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Author Topic: Dominion terms  (Read 429 times)

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BryGuy

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Dominion terms
« on: May 03, 2023, 09:51:27 pm »
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I'm learning German. I find it interesting how "Koffer" means suitcase and how many English words are translated into German by changing the "c" to a "k". An example: (English) camera = Kamera (German)

Holger

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Re: Dominion terms
« Reply #1 on: May 05, 2023, 04:33:30 am »
+1

I'm learning German. I find it interesting how "Koffer" means suitcase and how many English words are translated into German by changing the "c" to a "k". An example: (English) camera = Kamera (German)

Yes, German does not use the C as a single character, it only appears in the combinations CH, SCH and CK (with a few edge cases in words of foreign origin like Café or Cello). I suppose that in most words of Latin origin, the C was changed to K when the German language developed. Or maybe historical English changed K to C in German-origin words, like "können" -> "can"...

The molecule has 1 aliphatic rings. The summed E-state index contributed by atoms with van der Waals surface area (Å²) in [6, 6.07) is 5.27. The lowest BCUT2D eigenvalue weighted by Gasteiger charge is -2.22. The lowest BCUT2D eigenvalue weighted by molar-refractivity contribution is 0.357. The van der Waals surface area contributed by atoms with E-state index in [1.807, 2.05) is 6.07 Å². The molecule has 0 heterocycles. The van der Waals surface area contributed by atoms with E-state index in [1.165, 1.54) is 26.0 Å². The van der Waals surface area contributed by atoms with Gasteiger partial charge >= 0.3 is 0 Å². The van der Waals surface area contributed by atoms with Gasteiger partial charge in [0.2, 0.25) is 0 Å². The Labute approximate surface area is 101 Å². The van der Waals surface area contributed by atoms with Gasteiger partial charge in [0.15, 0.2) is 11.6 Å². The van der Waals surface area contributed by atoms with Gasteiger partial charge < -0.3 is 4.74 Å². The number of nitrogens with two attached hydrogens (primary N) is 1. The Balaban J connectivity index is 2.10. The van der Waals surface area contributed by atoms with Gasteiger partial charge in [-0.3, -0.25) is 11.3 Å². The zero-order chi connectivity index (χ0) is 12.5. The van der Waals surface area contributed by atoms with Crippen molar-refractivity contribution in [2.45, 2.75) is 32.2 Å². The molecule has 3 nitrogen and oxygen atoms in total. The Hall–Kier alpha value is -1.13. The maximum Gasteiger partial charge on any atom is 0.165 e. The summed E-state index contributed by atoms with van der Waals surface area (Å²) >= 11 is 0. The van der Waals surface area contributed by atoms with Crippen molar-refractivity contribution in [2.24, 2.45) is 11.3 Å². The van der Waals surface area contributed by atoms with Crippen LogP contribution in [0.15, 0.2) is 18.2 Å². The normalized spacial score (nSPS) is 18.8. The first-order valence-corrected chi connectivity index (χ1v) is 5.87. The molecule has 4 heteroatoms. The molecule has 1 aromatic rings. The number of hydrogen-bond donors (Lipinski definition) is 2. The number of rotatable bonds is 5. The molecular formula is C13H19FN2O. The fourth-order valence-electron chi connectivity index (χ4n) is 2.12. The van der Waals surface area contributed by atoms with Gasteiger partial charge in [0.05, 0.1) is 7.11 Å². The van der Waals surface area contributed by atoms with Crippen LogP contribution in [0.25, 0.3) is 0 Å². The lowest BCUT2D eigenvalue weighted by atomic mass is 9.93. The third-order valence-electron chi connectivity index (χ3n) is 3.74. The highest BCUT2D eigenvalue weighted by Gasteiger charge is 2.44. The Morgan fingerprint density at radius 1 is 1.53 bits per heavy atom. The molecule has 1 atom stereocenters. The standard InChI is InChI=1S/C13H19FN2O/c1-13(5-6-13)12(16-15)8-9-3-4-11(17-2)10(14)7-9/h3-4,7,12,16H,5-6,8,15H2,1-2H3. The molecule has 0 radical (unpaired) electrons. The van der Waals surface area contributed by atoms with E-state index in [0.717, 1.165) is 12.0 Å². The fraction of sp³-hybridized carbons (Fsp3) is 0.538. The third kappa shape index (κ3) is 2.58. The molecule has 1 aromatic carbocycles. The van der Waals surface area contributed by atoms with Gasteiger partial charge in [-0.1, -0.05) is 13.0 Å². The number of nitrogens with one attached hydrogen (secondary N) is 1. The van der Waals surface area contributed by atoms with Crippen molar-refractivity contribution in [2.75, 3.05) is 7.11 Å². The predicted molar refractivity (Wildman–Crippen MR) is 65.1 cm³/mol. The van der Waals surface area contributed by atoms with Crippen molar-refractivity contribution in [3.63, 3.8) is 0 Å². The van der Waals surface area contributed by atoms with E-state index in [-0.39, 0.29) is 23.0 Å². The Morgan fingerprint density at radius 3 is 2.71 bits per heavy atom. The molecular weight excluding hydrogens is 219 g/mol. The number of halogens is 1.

It's quite annoying in German Scrabble when you draw a C without an H or K.  ;)

Good luck with your learning!  :D German is supposed to be a rather complicated foreign language to learn, as far as I've heard.
« Last Edit: May 05, 2023, 04:36:09 am by Holger »
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AJD

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Re: Dominion terms
« Reply #2 on: May 05, 2023, 11:05:33 am »
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In early stages of English, only c was used, even in native Germanic-origin words: consider Old English cynd (modern kind), cyning (king), cepan (keep). The letter k was introduced to English writing in the Middle English period, i.e., after the 11th century.

Old High German, on the other hand, seems to have used both k and c interchangeably, before standardizing on k in the modern period.

(Disclaimer: I am a linguist, but this isn't my area of expertise; I don't know much detail about the history of writing systems in the Germanic languages and I could be mistaken here.)
« Last Edit: May 06, 2023, 12:51:02 am by AJD »
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J Reggie

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Re: Dominion terms
« Reply #3 on: May 05, 2023, 03:05:16 pm »
+1

When I was studying German, I was telling a friend about how c is much less common in German than in English, and he said that's why Americans say "from c to shining c"
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